The board of directors of DEMCO recently opened an internal audit probing the finances behind some of its contracted electrical service jobs and whether unnamed board members received perks from vendors that do work with the nonprofit electrical utility.
Baton Rouge lawyer Steve Irving, a board member and finance committee chairman for DEMCO's directors, said the board agreed last week to open the audit and hire an outside accounting firm after members received allegations in recent months of unproven impropriety.
Two other board members, Leslie Falks and Freddy Metz, along with John Vranic, DEMCO’s CEO and general manager, confirmed the newly opened audit as described by Irving.
Among those making the claims, Irving said, was a terminated employee, who provided board members with a packet of information raising questions about DEMCO's operations and an unsigned letter provided to board members in late January from "We the employees of DEMCO."
The letter, which The Advocate obtained, alleges vendors, which it did not name, have a cozy relationship with a few, unnamed board members and with Vranic that is harming DEMCO’s bottom line.
“Please call employees in your areas and we will tell you. We have no voice and are afraid to even attend board meeting(s) because we know we will be targeted and fired,” the letter says. "You, the board, are our only hope."
The letter acknowledges that most of the board members are not involved in what the letter calls "the current system of corruption and kickbacks."
DEMCO, which stands for Dixie Electric Membership Corporation, is a nonprofit rural co-op serving parts of Ascension, East Baton Rouge, East Feliciana, Livingston, St. Helena, Tangipahoa and West Feliciana parishes.
As a nonprofit co-op, DEMCO enjoys tax advantages compared with private, publicly traded utilities like Entergy Corp., has access to funding from the federal government after disasters and has a fiduciary duty to its roughly 108,000 members, who are the ratepayers.
The co-op utility is regulated by the Louisiana Public Service Commission and also submits annual audits to the Louisiana Legislative Auditor's Office. DEMCO's board of directors is elected by co-op members living in one of 13 districts, bylaws say.
The employee letter notes that DEMCO has run up several hundred million dollars in debt but Irving said that part of the letter displayed a lack of understanding how a nonprofit co-op finances its operations. With less access to capital than other kinds of utilities, the co-op uses debt to help fund the continued expansion of its electrical system, Irving said.
He said that despite the debt load, the nonprofit has more than $700 million in assets, in part, from that debt-financed work. Vranic said some of that work stemmed from a board directive in the late 2000's to improve electrical reliability.
In 2009, the co-op had $229.5 million in long-term debt, which grew by nearly 70 percent to $389.8 million in debt seven years later in 2016, public audits show.
During the same period, however, the value of co-op's hard assets before depreciation, including the electrical systems, rose nearly 40 percent to $652.1 million at the end of 2016.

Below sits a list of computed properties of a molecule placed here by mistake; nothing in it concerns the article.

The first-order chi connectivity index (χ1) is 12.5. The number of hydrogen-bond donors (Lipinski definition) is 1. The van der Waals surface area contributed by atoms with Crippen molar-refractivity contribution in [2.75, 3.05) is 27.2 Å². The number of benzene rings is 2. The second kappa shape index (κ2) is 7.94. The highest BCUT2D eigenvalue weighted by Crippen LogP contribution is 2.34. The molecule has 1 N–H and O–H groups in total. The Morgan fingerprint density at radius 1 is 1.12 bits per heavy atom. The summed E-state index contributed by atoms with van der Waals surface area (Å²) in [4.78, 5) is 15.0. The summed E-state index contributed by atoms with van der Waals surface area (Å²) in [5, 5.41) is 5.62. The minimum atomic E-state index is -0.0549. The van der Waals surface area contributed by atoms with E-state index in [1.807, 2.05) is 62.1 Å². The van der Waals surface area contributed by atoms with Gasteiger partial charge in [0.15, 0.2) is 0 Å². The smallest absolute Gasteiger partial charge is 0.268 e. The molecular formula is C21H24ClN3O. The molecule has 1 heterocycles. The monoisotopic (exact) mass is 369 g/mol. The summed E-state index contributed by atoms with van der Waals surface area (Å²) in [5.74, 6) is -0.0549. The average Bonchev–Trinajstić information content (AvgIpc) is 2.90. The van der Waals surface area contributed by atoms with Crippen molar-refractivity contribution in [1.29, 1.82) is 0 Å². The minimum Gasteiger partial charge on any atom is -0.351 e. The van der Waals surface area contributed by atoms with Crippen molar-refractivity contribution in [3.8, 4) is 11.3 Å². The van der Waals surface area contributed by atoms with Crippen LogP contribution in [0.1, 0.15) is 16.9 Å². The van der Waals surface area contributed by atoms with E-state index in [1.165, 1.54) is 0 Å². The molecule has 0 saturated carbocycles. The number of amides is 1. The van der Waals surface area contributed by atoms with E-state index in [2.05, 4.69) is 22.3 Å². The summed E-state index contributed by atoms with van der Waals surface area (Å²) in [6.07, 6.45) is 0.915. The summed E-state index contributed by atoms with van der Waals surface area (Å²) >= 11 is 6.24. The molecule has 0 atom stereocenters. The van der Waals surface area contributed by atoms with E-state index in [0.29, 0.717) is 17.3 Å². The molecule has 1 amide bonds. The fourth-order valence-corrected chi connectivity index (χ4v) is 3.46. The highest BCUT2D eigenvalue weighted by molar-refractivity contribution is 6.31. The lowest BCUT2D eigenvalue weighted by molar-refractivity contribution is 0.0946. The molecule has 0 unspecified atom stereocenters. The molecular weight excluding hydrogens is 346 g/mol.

Irving and Vranic said that DEMCO paid off $16 million of that debt in 2017 and may be in a position this year to avoid having to take out additional debt for a second year in a row.
Vranic added that policy changes at DEMCO in recent years, including regarding how much developers, businesses and others must contribute for their new electrical services, have helped the bottom line and mitigated those costs for ratepayers.
When asked if he denied the general allegations in the letter, Vranic declined to do so directly Wednesday.
"Well, the only thing I can tell you is, basically from the standpoint that we're going to let them investigate all that," he said. "Since it deals with an ex-employee, I cannot really talk about it. We don't discuss personnel issues."
Vranic declined to identify the ex-employee.
The audit comes as Vranic, who has been CEO since 2009 and has worked for DEMCO full-time since 1980, is scheduled for an annual performance review by the board in a special meeting 5 p.m. Thursday at the co-op’s headquarters in Greenwell Springs.
Irving said the performance review is not connected to the audit but part of a regular review. Vranic serves under two-year contracts, and the board decides each year whether to renew it for another year.
“It’s not directed at John,” Irving said of the audit.
“This is directed at looking at something that was brought to our attention,” said Irving, who has been on the board 31 years.
He said the “No. 1 allegation” for the audit to uncover is whether any board members received perks.
Board member Falks declined to comment beyond confirming the broad outline offered by Irving, saying he wants to wait to see the outcome of the audit. Board member Metz shared a similar sentiment.
“Hopefully, it will be a true audit. It may not be good for some people, but hopefully, it’s true. That way we can straighten up and move on,” said Metz, who has been on the board 35 years.
Metz added there have been some terminations and several retirements at DEMCO in recent years that concern him because of the loss of experience.
He added that there is a lack of trust between some board members and management and between the employees and management.
“You will hear different excuses from the management and the board,” Metz said of the departures.
“The board says something. Management says something. Some of the people that retired say something totally different,” he added. “Some of the people, a good many of the people that retired are not going to say a word.”
When asked why those employees wouldn’t talk, Metz said, “Fear and distrust.”